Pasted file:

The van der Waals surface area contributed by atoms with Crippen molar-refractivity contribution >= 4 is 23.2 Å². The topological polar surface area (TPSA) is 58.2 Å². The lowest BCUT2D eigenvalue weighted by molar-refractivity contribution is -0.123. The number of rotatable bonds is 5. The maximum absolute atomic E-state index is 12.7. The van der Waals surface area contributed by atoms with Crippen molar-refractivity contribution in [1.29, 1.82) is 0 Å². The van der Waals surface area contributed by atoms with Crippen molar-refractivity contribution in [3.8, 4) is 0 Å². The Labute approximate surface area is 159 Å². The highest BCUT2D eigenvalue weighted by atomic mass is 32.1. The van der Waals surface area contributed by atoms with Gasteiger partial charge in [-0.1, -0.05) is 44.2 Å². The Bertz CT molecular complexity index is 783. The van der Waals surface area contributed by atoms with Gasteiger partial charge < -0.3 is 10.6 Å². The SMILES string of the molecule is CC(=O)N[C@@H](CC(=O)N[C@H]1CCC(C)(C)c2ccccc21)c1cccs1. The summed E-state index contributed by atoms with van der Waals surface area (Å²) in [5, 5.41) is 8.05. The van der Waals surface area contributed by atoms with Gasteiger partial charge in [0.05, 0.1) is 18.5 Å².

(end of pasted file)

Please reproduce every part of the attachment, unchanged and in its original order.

The van der Waals surface area contributed by atoms with Crippen molar-refractivity contribution >= 4 is 23.2 Å². The topological polar surface area (TPSA) is 58.2 Å². The lowest BCUT2D eigenvalue weighted by molar-refractivity contribution is -0.123. The number of rotatable bonds is 5. The maximum absolute atomic E-state index is 12.7. The van der Waals surface area contributed by atoms with Crippen molar-refractivity contribution in [1.29, 1.82) is 0 Å². The van der Waals surface area contributed by atoms with Crippen molar-refractivity contribution in [3.8, 4) is 0 Å². The Labute approximate surface area is 159 Å². The highest BCUT2D eigenvalue weighted by atomic mass is 32.1. The van der Waals surface area contributed by atoms with Gasteiger partial charge in [-0.1, -0.05) is 44.2 Å². The Bertz CT molecular complexity index is 783. The van der Waals surface area contributed by atoms with Gasteiger partial charge < -0.3 is 10.6 Å². The SMILES string of the molecule is CC(=O)N[C@@H](CC(=O)N[C@H]1CCC(C)(C)c2ccccc21)c1cccs1. The summed E-state index contributed by atoms with van der Waals surface area (Å²) in [5, 5.41) is 8.05. The van der Waals surface area contributed by atoms with Gasteiger partial charge in [0.05, 0.1) is 18.5 Å².